Miami County has benefitted from the contributions of individuals of all cultural backgrounds, and adherents to Roman Catholicism have made vital positive contributions to Miami County’s cultural, political and economic life.

The first European-American settler besides Roman Catholic Missionaries that is recorded as settling in Miami County was James Poland. “A Centenary of Catholicity in Kansas 1822-1922; A History of Our Cradle Land” states: “The first Catholic settler in Miami County was James Poland. He arrived in 1854. Mr. Poland came from the County Down, Ireland. He was accompanied by his wife, Elizabeth, and his two sons, John, and William Poland. John went to California and William sleeps with his parents on the old home place. In the year 1856, a third son, Patrick, joined the family in Miami County and took a claim next to his fathers about two miles southwest of Osawatomie. He had been married in New York to Elizabeth Robins, a convert to the Faith, a lady of education and refinement.”

The Poland family was instrumental in working to build the spiritual foundation of the Roman Catholic faith in Miami County, supporting the efforts of Roman Catholic priests and missionaries to establish Roman Catholic worshipping community’s in Miami County.

Their efforts were noted in “A Centenary of Catholicity in Kansas, 1822-1922; A History of Our Cradle Land,” which stated: “Father Schact, the first priest who came to Miami County after the Jesuit Fathers left, said mass at the home of the Poland’s late in 1858, and in Osawatomie the same year at the home of a widow lady named Mrs. Remington.”

Irish immigrants, seeking the opportunity to own their own land, came to Kansas Territory and were willing to risk their lives for the opportunity to make a new start and become property owners. That was largely denied in Ireland by the English, and the Irish potato famine had made immigration to the United States a matter of survival.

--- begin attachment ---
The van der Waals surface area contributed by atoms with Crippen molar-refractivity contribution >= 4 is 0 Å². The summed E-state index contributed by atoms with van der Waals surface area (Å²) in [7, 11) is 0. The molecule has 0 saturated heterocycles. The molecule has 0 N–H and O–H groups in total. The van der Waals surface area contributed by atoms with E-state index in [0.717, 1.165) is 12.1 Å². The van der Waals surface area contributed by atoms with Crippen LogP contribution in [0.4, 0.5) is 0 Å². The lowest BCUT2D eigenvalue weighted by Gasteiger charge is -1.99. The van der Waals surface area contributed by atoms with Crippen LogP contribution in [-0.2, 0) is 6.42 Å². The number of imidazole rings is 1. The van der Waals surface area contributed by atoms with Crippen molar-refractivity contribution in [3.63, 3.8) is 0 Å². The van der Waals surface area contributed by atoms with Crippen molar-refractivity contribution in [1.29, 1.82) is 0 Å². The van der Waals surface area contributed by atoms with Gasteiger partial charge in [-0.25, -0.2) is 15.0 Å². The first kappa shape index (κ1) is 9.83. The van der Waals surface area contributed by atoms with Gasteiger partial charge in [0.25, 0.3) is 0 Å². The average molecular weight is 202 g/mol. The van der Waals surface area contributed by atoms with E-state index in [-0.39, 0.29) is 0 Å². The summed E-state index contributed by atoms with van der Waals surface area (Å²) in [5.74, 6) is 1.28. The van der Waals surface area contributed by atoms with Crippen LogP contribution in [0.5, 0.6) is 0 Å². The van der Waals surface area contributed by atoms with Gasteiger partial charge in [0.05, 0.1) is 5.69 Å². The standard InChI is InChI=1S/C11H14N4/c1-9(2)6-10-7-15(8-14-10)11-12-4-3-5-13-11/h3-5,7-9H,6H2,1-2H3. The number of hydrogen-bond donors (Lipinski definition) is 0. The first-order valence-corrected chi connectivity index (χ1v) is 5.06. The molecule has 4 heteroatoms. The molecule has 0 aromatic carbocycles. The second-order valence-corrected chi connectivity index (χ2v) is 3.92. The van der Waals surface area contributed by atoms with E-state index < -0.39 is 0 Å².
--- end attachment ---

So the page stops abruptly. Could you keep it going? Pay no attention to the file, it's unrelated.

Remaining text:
In addition, though Ireland was a historically Roman Catholic culture, Roman Catholicism was cast in a negative light by the English, and Roman Catholics were discriminated against in their own historically Roman Catholic nation by the English.

Irish Immigrants sought religious freedom in the United States, and when Kansas Territory was opened for settlement, Irish immigrants made a concerted effort to settle in Kansas Territory. They added the Roman Catholic faith to the spiritual mosaic that made up the culture of Miami County in the 1850s.

Miami County’s pioneers built a spiritual foundation that is a mix of different beliefs and life philosophies that combined to build a strong cultural foundation that we build on today. It is the freedom of religion and belief that Americans enjoy that created the strong spiritual and philosophical foundation then and enables modern Miami County citizens to continue to build up the county’s and nation’s culture as well.

Grady Atwater is site administrator of the John Brown Museum and State Historic Site.

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